Share a juicer, your dog or a room in your home? How the sharing economy took off
Internet has helped fuel economic phenomenon worth billions worldwide
The "light-bulb moment" that sparked Dayna Boyer's entry into the sharing economy came when she wanted a juicer.
She loves cooking, but as someone who has lived much of her adult life in small apartments and condos, she's never had an overabundance of space for specialty kitchen appliances. Nor had she the finances to buy the pricier ones.
The World this Weekend
Thousands of people list their apartments or homes for short-term rentals on Airbnb. And in New York, it's especially popular. But while renters and travellers love the service, many people do not, and they're all trying to figure out how to navigate the law. Hear Colleen Ross's report on Airbnb on The World This Weekend on Sunday, April 20 at 6 p.m. ET (7:30 p.m. NT) on CBC Radio One or on Sirius at 6 p.m. and 9 p.m. ET.
Still, she had her eye on a juicer. Anyone she talked to told her the same thing, though: "You'd use it for a month and then it would sit in your cupboard collecting dust, taking up space and you'd never use it again."
Then the light bulb went off. Maybe there would be virtue in offering a service where people could borrow or share for a time — for a modest annual fee — kitchen appliances they might not have the space to store, the money to buy or the need to possess full-time on their own.
"Finances and space don't need to be barriers to healthy cooking," says Boyer, founder of the Kitchen Library, which opened its doors in east-end Toronto last fall and now has about 50 appliances on its roster.
In launching the Kitchen Library, Boyer became a participant in what has become the sharing economy, a worldwide phenomenon that has turned the age-old practice of sharing into an internet-fuelled economic juggernaut worth many billions.
"Anything connected to the sharing economy is very exciting," says Boyer. "It's such a growing industry."
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Share a pooch
From car and bike sharing services that now dot some of the world's larger cities to the high-profile Airbnb that helps travellers find overnight rooms in homes worldwide, the sharing economy has become an economic entity the Economist magazine and others have noted could be worth $25 billion or more.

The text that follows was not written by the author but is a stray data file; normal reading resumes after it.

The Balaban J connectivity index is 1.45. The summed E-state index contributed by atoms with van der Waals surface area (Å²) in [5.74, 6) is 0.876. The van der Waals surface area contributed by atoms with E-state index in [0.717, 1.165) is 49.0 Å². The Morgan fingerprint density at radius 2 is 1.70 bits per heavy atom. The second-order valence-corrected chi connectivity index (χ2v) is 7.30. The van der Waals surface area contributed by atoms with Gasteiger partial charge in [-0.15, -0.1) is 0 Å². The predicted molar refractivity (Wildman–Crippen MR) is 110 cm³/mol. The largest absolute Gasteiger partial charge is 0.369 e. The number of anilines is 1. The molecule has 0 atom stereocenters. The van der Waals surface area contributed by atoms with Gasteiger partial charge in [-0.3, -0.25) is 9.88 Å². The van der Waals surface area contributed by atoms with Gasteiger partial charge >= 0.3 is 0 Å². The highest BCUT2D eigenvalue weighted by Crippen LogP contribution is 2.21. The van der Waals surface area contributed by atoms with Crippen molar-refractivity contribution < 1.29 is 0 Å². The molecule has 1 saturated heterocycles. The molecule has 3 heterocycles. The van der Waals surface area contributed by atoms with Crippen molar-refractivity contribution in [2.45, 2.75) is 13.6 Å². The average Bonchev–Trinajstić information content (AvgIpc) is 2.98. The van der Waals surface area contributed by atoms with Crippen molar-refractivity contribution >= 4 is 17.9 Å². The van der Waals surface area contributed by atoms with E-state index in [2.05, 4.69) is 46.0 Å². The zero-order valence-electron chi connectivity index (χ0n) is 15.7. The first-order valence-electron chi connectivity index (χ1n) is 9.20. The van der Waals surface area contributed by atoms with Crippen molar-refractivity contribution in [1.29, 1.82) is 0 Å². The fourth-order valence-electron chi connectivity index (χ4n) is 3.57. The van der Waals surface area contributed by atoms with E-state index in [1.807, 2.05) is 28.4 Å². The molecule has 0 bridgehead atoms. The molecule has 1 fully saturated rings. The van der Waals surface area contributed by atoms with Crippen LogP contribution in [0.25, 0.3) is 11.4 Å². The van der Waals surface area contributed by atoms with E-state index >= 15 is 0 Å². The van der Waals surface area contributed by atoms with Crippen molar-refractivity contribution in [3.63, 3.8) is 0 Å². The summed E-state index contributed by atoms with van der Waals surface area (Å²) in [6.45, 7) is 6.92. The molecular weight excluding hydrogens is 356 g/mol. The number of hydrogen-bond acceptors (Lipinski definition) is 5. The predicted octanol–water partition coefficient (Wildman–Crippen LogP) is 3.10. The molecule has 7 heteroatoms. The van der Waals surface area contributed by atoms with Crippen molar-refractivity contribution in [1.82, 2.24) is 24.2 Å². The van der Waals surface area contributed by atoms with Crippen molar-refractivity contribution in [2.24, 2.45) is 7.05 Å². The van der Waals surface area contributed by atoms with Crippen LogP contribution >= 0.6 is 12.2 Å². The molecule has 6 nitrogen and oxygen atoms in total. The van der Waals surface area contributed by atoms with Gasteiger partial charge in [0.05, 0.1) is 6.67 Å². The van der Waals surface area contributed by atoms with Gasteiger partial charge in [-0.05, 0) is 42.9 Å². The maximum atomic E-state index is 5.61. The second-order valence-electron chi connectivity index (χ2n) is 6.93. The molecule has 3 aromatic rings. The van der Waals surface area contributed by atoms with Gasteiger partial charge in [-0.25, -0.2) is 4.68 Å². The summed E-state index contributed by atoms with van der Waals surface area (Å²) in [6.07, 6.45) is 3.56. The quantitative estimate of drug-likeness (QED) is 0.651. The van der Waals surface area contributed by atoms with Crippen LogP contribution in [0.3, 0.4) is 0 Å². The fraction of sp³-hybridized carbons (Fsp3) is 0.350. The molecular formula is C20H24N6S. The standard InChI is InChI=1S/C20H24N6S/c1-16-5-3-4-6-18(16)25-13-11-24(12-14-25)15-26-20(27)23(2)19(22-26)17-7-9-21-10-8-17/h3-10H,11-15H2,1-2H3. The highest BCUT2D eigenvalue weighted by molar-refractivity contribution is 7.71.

One study out of the U.K. puts the estimated annual value of the global sharing economy at more than $533 billion, and 1.3 per cent of that county's GDP.
Some sharing services are decidedly personal, such as the ones that give pet-starved people, who may not want the full-time responsibilities of walking a dog, the chance to spend some quality time with a cheerful pooch.
Other initiatives are more institutional, like perhaps helping municipal governments or downsizing corporations find ways to share underused assets such as space. Still others give people a chance to share skills or outsource errands.
"There isn't a single sector that hasn't been affected by this," April Rinne, chief strategy officer of the consultancy the Collaborative Lab in San Francisco, said in an interview on CBC's Metro Morning earlier this year.
In Vancouver, the three-year-old Tool Library has grown to include more than 800 members who have access to more than 1,000 tools.
"I think people really got behind the idea that they didn't need to own the tool, they needed access to it," says co-founder Chris Diplock, who has led research into the sharing economy in Vancouver.
Blame the internet
Recently, however, there has been some debate over whether the sharing economy is a good thing, whether sharing goods and services is a practical, money-saving venture, or merely a way to exploit those who need to rent some of their belongings out of economic need, particularly since the economic downturn in 2008.